Children of Someone Else's Children
I’m my father’s son. I look like him, I make the same kinds of jokes as he does, and we say “hello” the same way whenever we answer the phone so that people always confuse us. I picked up a lot from him, and it makes sense, I look up to him a lot. But I don’t tell him that. I don’t tell my family a lot of things. No matter how supportive they are or how many mannerisms I’ve picked up from them, there’s still a large disconnect between us. What if there was a way to bridge that gap?
Watching 600 Highwaymen’s The Fever, a story of human connection told through flowing sections of audience participation and text made me feel extremely emotional. It’s astounding, really, that the performance threw its audience headlong into the world that was being constructed especially because we were asked to participate in the creation of that world. What is it about standing on stage that makes us so vulnerable and real? What opens us up to these complex thoughts and feelings that come from simple suggestion? It’s like a form of hypnotism wherein the audience both feels free to do what they wish and susceptible to any suggested thoughts or feelings.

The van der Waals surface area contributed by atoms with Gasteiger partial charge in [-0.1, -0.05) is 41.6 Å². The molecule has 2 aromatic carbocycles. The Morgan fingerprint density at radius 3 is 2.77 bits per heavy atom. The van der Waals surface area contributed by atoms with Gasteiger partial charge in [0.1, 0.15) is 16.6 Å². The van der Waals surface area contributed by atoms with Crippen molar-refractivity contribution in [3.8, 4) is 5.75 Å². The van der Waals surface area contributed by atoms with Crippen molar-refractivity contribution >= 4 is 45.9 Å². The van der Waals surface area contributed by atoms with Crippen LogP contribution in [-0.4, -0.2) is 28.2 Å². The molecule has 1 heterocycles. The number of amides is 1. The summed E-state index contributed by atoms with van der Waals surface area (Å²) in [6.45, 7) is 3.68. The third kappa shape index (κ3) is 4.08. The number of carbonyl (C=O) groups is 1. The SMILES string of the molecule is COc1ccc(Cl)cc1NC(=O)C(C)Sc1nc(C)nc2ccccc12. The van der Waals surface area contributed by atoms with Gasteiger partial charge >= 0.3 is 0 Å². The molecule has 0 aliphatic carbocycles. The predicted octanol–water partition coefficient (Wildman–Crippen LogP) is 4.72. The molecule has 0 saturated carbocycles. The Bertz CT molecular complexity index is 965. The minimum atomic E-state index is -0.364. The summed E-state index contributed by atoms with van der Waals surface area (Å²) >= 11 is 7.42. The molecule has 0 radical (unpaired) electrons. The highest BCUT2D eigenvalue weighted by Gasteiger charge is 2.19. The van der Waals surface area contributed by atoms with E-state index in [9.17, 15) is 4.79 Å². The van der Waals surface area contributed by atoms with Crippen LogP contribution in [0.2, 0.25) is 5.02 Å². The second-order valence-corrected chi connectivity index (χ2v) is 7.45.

At one point, a person was referred to as “the child of someone else’s child” in the midst of a section that questioned how we change as people growing up. We grappled with memories, thoughts, ideas, and the evolution of the human mind as it ages and experiences new pieces of life. But it all starts with those who raise us. Our parents, biological or otherwise, leave a huge imprint on us by their presence of lack thereof.
When my classmate stepped forward as the “youngest” audience member, he became the “child.” I watched as this child was taught to perform a series of motions, a tiny dance, in his own unique way, a way that signaled that everything we do is unique to us. When another person joined him, it was as if another child, the child of the child, had been born. And this child performed the same tiny dance in her own unique way. And there I saw a bit of myself both the same and different from my family of origin.
Despite the tears and the regrets, I know it will be a while before I’m able to cross the rift between my parents and me. I'll tell themhow much they mean to me, even if they kind of know it already. The Fever with its revelatory humanity made me come one step closer. The goal of the work isn't healing but perceiving and understanding: to expand how we look at the issues we face from day-to-day and life-to-life. As the windows in the house of the heart open, perhaps a door will blow open and we will finally let someone in.